Ken Rosenthal of Fox Sports reported Tuesday that White Sox first baseman Adam Dunn is thinking of retiring at the end of the season.
We all know there's no way that's going to happen, so let me pause for a moment while you finish chuckling at the absurdity of it all ....
OK, now that you're done, I'll point out that Dunn has one year left on his contract with the Sox, and that contract is worth $15 million. That means Dunn has 15 million good reasons to come back and play next year, no matter how bad the Sox are going to be.
The 33-year-old Dunn has a legitimate shot at 500 home runs. He needs just 64 more. But, he claims neither money nor milestones will cause him to continue playing.
“I’m not coming back just to come back for money or because I have one
year left (on his contract),” Dunn told Fox Sports on Tuesday. “I’m not
coming back to chase home run numbers or whatever. If I end up with 499
and I’m not having fun, see ya -- 499 it is.”
I don't buy it. I think Dunn is speaking out of frustration. The Sox are 56-81 this year, far worse than even the biggest pessimist could have imagined. Dunn's buddy, Jake Peavy, got traded to a contending Boston team midseason. Other veterans, like Alex Rios, Matt Thornton and Jesse Crain, were also moved to clubs that are in the hunt.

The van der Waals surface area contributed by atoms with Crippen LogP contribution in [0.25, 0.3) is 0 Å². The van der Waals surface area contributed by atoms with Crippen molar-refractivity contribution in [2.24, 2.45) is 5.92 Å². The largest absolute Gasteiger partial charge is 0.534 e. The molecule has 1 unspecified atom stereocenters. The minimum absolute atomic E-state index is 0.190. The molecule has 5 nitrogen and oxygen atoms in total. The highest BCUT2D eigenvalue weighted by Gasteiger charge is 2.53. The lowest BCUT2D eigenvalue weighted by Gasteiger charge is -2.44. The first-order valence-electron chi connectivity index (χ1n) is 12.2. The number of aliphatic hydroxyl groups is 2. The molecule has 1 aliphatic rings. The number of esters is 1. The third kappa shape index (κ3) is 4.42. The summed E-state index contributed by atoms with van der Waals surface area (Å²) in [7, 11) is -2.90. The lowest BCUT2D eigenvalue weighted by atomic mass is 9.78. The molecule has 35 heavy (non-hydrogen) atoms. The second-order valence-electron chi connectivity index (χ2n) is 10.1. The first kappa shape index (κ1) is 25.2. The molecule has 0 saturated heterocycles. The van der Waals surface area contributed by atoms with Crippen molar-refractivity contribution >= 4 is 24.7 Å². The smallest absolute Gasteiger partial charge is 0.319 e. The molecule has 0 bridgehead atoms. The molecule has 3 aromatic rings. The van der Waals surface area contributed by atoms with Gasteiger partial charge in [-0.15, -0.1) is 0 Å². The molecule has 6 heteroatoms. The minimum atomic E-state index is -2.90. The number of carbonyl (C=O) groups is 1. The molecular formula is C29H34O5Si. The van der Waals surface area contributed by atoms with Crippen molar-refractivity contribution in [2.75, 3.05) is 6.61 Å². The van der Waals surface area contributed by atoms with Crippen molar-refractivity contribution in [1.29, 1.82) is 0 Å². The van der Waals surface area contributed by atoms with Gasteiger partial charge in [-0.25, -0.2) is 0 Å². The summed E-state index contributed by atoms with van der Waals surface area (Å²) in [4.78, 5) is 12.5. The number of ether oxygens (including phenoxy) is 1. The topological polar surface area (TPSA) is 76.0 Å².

You can bet your life the Sox tried to trade Dunn as well, but found no takers. Dunn is stuck on a losing team with an increasingly young roster, and he's jealous of Peavy and others who were traded to teams that are in a more favorable situation. More than anything, that is the source of Dunn's torment.
Count Sox manager Robin Ventura among the people who believe Dunn will play next year.
“I don’t see him not playing (next season). I’ve heard a lot of guys say that, and they still play," Ventura told Fox Sports. "“It’s tough. For (veterans) like that, it’s hard to go through. You’re
frustrated. Sometimes, it’s you. Sometimes, it’s the way the team is
playing. But it doesn’t guarantee anything for next season. He has been
around long enough to know next year could be different. It can be
better than it is right now."
Don't get me wrong, I'd love to see Dunn retire. I'd love for the Sox to have $15 million more to spend on someone or something else. But that just isn't going to happen. If I had to take a guess, I'd say the Sox and Dunn are mutually stuck with each other through 2014.
See you next spring in Glendale, Adam.